Canada’s Housing Market Inches Higher for the Time Being

Home sales and price increases march on despite federal government tightening
By Richard T. Kensington
Richard T. Kensington
Richard T. Kensington
August 20, 2013 Updated: August 21, 2013

Canada’s housing market has found solid ground.

The latest home sales data released by the Canadian Real Estate Association (CREA) on Aug. 15 showed a year-over-year increase of 9.4 percent from July 2012. 

This was when the federal government introduced measures for government-insured mortgages with loan-to-value ratios over 80 percent that essentially beat down the housing market for the subsequent several months.

While the 9.4 percent should be taken with a grain of salt as it is based on a lower starting level in July 2012, the month-over-month figure of an increase of 0.2 percent from June to July, while modest, is the fifth consecutive month of rising home sales.

“Sales dropped sharply in August last year, so we may see some year-over-year increases in sales and average prices next month that would reflect weakness in the rear view mirror,” said CREA’s chief economist Gregory Klump.

BMO senior economist Robert Kavcic writes in a research note, “Sales have rebounded 11 percent from their February low and now sit almost right in line with the 10-year average.” 

The rebound has been notable, but the first seven months of 2013 show home sales of 4.6 percent less than the first seven months of 2012.

CREA also reported that the Multiple Listing Service (MLS) Home Price Indicator (HPI) rose 2.7 percent year over year in July. This increase was due in large part to gains in Canada’s most pricy market, Vancouver, at 13.5 percent. 

Vancouver is turning into a story unto itself, with sales up nearly 40 percent year over year—a housing market resurrection. Month over month, Vancouver’s home sales increased 11 percent while home sales in Toronto increased 4 percent. 

Part of the reason for only a 0.2 percent increase nationally in July is the falls in Halifax, Winnipeg, and Ottawa, at 6.4, 5.4, and 4.2 percent, respectively.

The actual (not seasonally adjusted) national average price for homes sold in July was $382,373, an 8.4 percent increase from July 2012. Vancouver’s price increases are skewing this figure.

Housing Starts

On Aug. 9, Canada Mortgage and Housing Corp. reported that nearly 193,000 dwellings were started on an annual basis for July. This figure, while slightly lower than in June, is still strong as it is well above the 175,000 average in the first four months of this year.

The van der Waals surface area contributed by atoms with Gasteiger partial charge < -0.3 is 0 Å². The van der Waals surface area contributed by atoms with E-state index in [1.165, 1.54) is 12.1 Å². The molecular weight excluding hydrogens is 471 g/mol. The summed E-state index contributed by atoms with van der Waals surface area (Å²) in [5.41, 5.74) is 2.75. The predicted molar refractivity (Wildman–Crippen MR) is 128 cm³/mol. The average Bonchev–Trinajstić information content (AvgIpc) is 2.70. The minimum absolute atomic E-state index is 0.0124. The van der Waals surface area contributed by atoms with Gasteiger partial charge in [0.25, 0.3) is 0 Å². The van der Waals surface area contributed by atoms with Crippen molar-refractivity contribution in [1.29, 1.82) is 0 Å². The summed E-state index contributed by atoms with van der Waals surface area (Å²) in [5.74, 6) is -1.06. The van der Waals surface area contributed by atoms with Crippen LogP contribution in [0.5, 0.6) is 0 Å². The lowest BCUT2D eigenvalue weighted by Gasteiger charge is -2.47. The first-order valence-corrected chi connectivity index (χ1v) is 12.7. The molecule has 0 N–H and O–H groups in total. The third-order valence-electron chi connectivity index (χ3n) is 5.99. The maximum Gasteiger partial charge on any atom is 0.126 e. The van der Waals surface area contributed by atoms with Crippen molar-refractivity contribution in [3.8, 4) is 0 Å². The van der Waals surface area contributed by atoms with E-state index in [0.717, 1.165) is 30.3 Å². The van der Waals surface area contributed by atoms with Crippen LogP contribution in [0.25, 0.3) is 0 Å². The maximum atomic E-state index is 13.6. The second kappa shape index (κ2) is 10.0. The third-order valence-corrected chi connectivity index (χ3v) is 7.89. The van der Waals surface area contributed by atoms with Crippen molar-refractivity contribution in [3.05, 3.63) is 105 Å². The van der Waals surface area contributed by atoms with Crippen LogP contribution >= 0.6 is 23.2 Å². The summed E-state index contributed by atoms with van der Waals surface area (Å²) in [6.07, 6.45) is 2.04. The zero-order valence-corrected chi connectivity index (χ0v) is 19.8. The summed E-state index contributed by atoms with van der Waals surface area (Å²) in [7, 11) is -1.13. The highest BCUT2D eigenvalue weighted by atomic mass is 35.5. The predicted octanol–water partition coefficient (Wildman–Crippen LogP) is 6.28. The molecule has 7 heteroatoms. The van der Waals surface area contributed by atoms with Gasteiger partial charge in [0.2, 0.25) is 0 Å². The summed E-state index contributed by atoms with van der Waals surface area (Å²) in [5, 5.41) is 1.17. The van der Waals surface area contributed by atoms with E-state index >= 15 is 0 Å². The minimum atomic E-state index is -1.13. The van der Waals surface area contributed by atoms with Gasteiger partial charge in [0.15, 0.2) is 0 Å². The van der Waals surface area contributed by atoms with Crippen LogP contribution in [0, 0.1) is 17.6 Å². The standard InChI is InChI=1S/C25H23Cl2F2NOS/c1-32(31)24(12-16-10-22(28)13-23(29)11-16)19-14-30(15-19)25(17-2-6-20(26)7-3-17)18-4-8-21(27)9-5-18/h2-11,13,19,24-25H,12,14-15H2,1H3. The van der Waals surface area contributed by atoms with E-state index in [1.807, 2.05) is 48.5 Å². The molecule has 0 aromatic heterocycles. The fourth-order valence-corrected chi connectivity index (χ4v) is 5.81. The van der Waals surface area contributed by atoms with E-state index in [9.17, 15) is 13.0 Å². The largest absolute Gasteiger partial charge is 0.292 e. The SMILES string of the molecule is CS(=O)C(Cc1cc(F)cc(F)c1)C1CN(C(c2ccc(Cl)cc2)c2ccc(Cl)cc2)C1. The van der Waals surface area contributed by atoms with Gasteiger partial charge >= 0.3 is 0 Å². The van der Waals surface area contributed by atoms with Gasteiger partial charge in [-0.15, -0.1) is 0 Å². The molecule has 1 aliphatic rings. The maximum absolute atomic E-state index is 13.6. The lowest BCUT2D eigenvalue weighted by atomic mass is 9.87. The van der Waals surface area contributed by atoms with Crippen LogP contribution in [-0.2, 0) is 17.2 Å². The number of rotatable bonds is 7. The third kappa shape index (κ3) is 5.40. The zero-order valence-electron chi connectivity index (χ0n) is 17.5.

The housing starts figure is consistent with the gains reported in home sales and price appreciation, but National Bank’s analyst Marc Pinsonneault expects 185,000 housing starts in Canada for 2013. The slowdown is expected to come from the Greater Toronto Area.

“The number of unsold new condo apartments was historically high in Q2 in the GTA,” Pinsonneault writes in a research note.

We have come through a busy period of housing data in Canada including starts, price index, and sales. All of it continues to point to a housing market on a stable footing. 

And while the federal government has taken steps to slow it down, such as reducing the amortization term to 25 years from 30 and lowering the amount Canadians can borrow when refinancing their homes for government-insured mortgages with loan-to-value ratios over 80 percent, those measures seem to have had only a temporary effect.

The growth in home prices and home sales seems to have absorbed the government-imposed restrictions and is ready to move forward. The next big question will be how quickly mortgage rates rise due to Canadian bond yields getting pulled higher by U.S. bond yields and the oversupply in key markets like Toronto.

Already the Canadian five-year bond yield has risen close to 0.15 percent since the start of the month. Mortgage rates won’t ignore this rise for too long, but at least for now, the housing market is moving in the right direction.

Richard T. Kensington
Richard T. Kensington